NASA’s Space Shuttle Program

NASA’s space shuttle program was originally intended to involve the use of reusable mechanical components and vehicles. This was an effort to reduce the costs of space flights and make routine launches much more cost-effective. But that scheme proved to be problematic and instead, NASA decided to redesign the shuttle with semi-reusable components. NASA’s designs which were previously very costly due to the fact that they were designed with the expendable launch system technology, whereby each vehicle was launched, then discarded after one use. In semi-reusable form, the shuttle has completed many successful missions.

Original Idea

The original idea of reaching space in vehicles that resembled airplanes rather than rockets dates to before World War II. In 1951, Collier’s printed a series of articles that popularized the possibility of manned exploration of space. The articles were the result of a collaboration between Collier’s editors and Werner von Braun, who suggested that the United States should build a permanent space station and supply it with a vehicle that looked somewhat like the eventual space shuttle. By the late 1960s, NASA began to worry about its future after the completion of the Apollo Mission.


Budgets had already peaked and there were worries about staff reductions if no new projects appeared. The space shuttle was conceived as a means to make space exploration economical. The Saturn V-rockets required by Apollo cost $185 million each, back when $185 million was a lot of money. The sum of all National Science Foundation grants at the time was around $440 million a year.  Reducing the cost of launches was an obvious objective.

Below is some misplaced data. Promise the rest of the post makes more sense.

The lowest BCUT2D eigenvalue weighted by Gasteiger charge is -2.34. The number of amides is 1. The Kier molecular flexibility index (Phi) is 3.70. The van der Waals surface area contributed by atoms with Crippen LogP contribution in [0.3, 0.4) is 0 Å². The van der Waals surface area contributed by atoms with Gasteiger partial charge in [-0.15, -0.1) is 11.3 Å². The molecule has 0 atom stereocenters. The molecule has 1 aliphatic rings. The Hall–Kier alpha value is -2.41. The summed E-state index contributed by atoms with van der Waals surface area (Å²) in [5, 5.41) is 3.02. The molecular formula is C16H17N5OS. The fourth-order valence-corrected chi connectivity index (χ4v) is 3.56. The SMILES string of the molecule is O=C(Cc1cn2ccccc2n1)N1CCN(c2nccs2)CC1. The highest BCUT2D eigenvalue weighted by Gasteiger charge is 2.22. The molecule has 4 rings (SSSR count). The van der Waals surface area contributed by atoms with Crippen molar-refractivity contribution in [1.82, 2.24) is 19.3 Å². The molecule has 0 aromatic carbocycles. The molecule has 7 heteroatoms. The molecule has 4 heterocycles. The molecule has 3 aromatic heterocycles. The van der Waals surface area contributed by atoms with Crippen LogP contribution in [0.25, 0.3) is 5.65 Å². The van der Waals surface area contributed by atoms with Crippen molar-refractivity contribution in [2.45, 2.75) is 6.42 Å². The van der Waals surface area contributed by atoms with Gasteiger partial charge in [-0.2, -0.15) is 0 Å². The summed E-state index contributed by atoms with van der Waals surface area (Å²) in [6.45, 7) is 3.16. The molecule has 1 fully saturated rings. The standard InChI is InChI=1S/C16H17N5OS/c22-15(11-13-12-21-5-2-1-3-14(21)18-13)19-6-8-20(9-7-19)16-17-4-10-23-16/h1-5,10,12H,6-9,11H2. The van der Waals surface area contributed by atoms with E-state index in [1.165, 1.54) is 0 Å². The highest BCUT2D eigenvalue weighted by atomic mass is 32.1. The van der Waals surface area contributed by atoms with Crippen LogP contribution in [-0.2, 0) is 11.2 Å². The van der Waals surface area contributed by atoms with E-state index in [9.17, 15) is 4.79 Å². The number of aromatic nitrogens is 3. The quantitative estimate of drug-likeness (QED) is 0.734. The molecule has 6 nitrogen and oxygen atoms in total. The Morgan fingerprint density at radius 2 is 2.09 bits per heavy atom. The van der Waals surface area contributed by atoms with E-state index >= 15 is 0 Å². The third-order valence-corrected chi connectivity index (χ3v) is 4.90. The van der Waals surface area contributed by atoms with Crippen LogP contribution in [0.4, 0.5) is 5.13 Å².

During its 25 years of operations, the Space Shuttle has conducted new and innovative research which resulted in the generation of many different and new technologies. The first operational shuttle was the Columbia. Between April 21, 1981, and July 4, 1982, it performed four missions to demonstrate that the vehicle could be put into space, perform useful work, and return safely to Earth.

After the fourth landing, NASA declared the shuttle ready for operation. In July 1982, the Challenger was added to the shuttle fleet. Later additions were Discovery in 1983, Atlantis in 1985, and Endeavour in 1991. In the first three-and-a-half years of shuttle operation, only 24 flights were completed, a figure below what NASA had estimated for each year when the project began.

Nevertheless, the shuttle program accomplished a number of achievements during that period. In June 1983, Sally Ride became the first American woman in space and two months later, Guion S. Buford Jr. became the first African-American astronaut. The first American government official to reach Space was U.S. Senator Jake Garn of Utah, who made the trip in April 1985 as a payload specialist. In January 1986, U.S. Congressman Bill Nelson flew on the Columbia, also as a payload specialist.

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